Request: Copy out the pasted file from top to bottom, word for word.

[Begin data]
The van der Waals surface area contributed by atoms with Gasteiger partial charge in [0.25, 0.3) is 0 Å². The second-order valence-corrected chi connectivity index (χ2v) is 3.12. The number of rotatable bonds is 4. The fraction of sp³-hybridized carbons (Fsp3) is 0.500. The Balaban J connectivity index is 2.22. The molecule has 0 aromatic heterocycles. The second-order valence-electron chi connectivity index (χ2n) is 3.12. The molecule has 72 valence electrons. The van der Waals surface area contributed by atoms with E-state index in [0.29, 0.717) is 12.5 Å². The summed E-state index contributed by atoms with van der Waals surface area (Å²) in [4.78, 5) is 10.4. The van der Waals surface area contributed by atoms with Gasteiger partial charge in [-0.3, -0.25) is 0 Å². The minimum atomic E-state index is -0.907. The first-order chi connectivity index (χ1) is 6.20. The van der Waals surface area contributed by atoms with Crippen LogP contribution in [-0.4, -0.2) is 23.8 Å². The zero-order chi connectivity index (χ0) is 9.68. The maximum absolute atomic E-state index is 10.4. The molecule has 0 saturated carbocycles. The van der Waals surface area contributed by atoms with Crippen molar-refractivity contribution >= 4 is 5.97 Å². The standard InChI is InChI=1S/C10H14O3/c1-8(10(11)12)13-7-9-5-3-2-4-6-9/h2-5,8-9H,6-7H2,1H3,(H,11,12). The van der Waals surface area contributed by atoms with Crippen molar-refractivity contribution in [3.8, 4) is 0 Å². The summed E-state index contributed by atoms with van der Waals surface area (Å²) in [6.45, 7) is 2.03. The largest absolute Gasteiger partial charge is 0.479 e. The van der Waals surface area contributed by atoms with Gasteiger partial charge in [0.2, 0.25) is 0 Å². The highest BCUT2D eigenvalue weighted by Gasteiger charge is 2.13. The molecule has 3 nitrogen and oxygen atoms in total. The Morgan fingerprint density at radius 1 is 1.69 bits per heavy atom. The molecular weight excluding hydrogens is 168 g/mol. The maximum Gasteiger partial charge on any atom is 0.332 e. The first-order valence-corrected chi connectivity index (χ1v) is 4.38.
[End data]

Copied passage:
The van der Waals surface area contributed by atoms with Gasteiger partial charge in [0.25, 0.3) is 0 Å². The second-order valence-corrected chi connectivity index (χ2v) is 3.12. The number of rotatable bonds is 4. The fraction of sp³-hybridized carbons (Fsp3) is 0.500. The Balaban J connectivity index is 2.22. The molecule has 0 aromatic heterocycles. The second-order valence-electron chi connectivity index (χ2n) is 3.12. The molecule has 72 valence electrons. The van der Waals surface area contributed by atoms with E-state index in [0.29, 0.717) is 12.5 Å². The summed E-state index contributed by atoms with van der Waals surface area (Å²) in [4.78, 5) is 10.4. The van der Waals surface area contributed by atoms with Gasteiger partial charge in [-0.3, -0.25) is 0 Å². The minimum atomic E-state index is -0.907. The first-order chi connectivity index (χ1) is 6.20. The van der Waals surface area contributed by atoms with Crippen LogP contribution in [-0.4, -0.2) is 23.8 Å². The zero-order chi connectivity index (χ0) is 9.68. The maximum absolute atomic E-state index is 10.4. The molecule has 0 saturated carbocycles. The van der Waals surface area contributed by atoms with Crippen molar-refractivity contribution >= 4 is 5.97 Å². The standard InChI is InChI=1S/C10H14O3/c1-8(10(11)12)13-7-9-5-3-2-4-6-9/h2-5,8-9H,6-7H2,1H3,(H,11,12). The van der Waals surface area contributed by atoms with Crippen molar-refractivity contribution in [3.8, 4) is 0 Å². The summed E-state index contributed by atoms with van der Waals surface area (Å²) in [6.45, 7) is 2.03. The largest absolute Gasteiger partial charge is 0.479 e. The van der Waals surface area contributed by atoms with Gasteiger partial charge in [0.2, 0.25) is 0 Å². The highest BCUT2D eigenvalue weighted by Gasteiger charge is 2.13. The molecule has 3 nitrogen and oxygen atoms in total. The Morgan fingerprint density at radius 1 is 1.69 bits per heavy atom. The molecular weight excluding hydrogens is 168 g/mol. The maximum Gasteiger partial charge on any atom is 0.332 e. The first-order valence-corrected chi connectivity index (χ1v) is 4.38.